Here are the values returned in the hash:

  • $hashref->{remote_enabled}
    • boolean that indicates if the option is enabled on the remote side.
  • $hashref->{remote_enable_ok}
    • boolean that indicates if it's ok to accept an offer to enable this option on the remote side.
  • $hashref->{remote_state}
    • string used to hold the internal state of option negotiation for this option on the remote side.
  • $hashref->{local_enabled}
    • boolean that indicates if the option is enabled on the local side.
  • $hashref->{local_enable_ok}
    • boolean that indicates if it's ok to accept an offer to enable this option on the local side.
  • $hashref->{local_state}
    • string used to hold the internal state of option negotiation for this option on the local side.
ors - output line delimiter
    $chars = $obj->ors;

    $prev = $obj->ors($chars);

This method is synonymous with output_record_separator().

output_field_separator - field separator for print
    $chars = $obj->output_field_separator;

    $prev = $obj->output_field_separator($chars);

This method designates the output field separator for print(). Ordinarily the print method simply prints out the comma separated fields you specify. Set this to specify what's printed between fields.

With no argument this method returns the current output field separator set in the object. With an argument it sets the output field separator to $chars and returns the previous value.

By default it's set to an empty string.

output_log - log all output
    $fh = $obj->output_log;

    $fh = $obj->output_log($fh);

    $fh = $obj->output_log($filename);

This method starts or stops logging of output. This is useful when debugging. Also see dump_log(). Because most command interpreters echo back commands received, it's likely all your output would also be in an input log. See input_log(). Note that output logging occurs before newline translation. See binmode() for details on newline translation.

If no argument is given, the log filehandle is returned. An empty string indicates logging is off.

To stop logging, use an empty string as an argument.

If an open filehandle is given, it is used for logging and returned. Otherwise, the argument is assumed to be the name of a file, the file is opened for logging and a filehandle to it is returned. If the file can't be opened for writing, the error mode action is performed.

output_record_separator - output line delimiter
    $chars = $obj->output_record_separator;

    $prev = $obj->output_record_separator($chars);

This method designates the output line delimiter for print() and cmd(). Set this to specify what's printed at the end of print() and cmd().

The output record separator is set to "\n" by default, so there's no need to append all your commands with a newline. To avoid printing the output_record_separator use put() or set the output_record_separator to an empty string.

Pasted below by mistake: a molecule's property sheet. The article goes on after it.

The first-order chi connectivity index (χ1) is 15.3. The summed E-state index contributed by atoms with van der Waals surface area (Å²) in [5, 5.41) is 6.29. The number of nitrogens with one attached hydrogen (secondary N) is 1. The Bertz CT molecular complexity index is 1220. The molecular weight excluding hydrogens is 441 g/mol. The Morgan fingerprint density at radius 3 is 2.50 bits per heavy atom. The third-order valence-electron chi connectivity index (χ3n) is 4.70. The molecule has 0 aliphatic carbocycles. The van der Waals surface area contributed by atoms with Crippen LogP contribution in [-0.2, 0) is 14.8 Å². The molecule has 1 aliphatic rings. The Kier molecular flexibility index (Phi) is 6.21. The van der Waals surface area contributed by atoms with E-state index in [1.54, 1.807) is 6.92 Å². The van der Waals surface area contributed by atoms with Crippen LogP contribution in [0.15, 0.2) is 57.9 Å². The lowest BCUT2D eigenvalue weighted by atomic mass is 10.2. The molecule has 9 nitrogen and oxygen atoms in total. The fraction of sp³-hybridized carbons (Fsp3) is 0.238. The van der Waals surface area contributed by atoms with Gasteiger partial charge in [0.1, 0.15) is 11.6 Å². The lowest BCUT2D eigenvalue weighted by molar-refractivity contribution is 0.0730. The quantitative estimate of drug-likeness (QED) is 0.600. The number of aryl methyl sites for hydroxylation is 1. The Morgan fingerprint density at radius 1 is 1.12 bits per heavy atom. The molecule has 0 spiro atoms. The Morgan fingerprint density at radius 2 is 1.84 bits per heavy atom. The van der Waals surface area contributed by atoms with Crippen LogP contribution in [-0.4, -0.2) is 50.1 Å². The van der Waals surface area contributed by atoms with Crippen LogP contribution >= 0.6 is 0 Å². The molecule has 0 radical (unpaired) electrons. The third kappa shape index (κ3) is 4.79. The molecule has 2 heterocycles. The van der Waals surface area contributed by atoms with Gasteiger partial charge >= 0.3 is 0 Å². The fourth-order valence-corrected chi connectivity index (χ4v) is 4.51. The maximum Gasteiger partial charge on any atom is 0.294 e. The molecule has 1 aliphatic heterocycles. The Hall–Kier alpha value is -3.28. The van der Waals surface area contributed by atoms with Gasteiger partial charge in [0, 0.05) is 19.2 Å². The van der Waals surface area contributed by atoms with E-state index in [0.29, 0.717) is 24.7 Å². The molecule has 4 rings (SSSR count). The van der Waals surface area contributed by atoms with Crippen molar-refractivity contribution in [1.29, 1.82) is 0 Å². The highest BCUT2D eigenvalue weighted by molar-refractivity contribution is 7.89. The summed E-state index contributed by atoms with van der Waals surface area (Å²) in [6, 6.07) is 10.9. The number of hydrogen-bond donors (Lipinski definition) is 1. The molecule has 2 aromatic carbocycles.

With no argument this method returns the current output record separator set in the object. With an argument it sets the output record separator to $chars and returns the previous value.

port - remote port
    $port = $obj->port;

    $prev = $obj->port($port);

This method designates the remote TCP port. With no argument this method returns the current port number. With an argument it sets the current port number to $port and returns the previous port. If $port is a TCP service name, then it's first converted to a port number using the perl function getservbyname().

The default value is 23. It may also be set by open() or new().

A warning is printed to STDERR when attempting to set this attribute to something that's not a positive integer or a valid TCP service name.

print - write to object
    $ok = $obj->print(@list);

This method writes @list followed by the output_record_separator to the open object and returns 1 if all data was successfully written. On time-out or other failures, the error mode action is performed. See errmode().

By default, the output_record_separator() is set to "\n" so all your commands automatically end with a newline. In most cases your output is being read by a command interpreter which won't accept a command until newline is read. This is similar to someone typing a command and hitting the return key. To avoid printing a trailing "\n" use put() instead or set the output_record_separator to an empty string.

On failure, it's possible that some data was written. If you choose to try and recover from a print timing-out, use print_length() to determine how much was written before the error occurred.

You may also use the output field separator to print a string between the list elements. See output_field_separator().

print_length - number of bytes written by print
    $num = $obj->print_length;

This returns the number of bytes successfully written by the most recent print() or put().

prompt - pattern to match a prompt
    $matchop = $obj->prompt;

    $prev = $obj->prompt($matchop);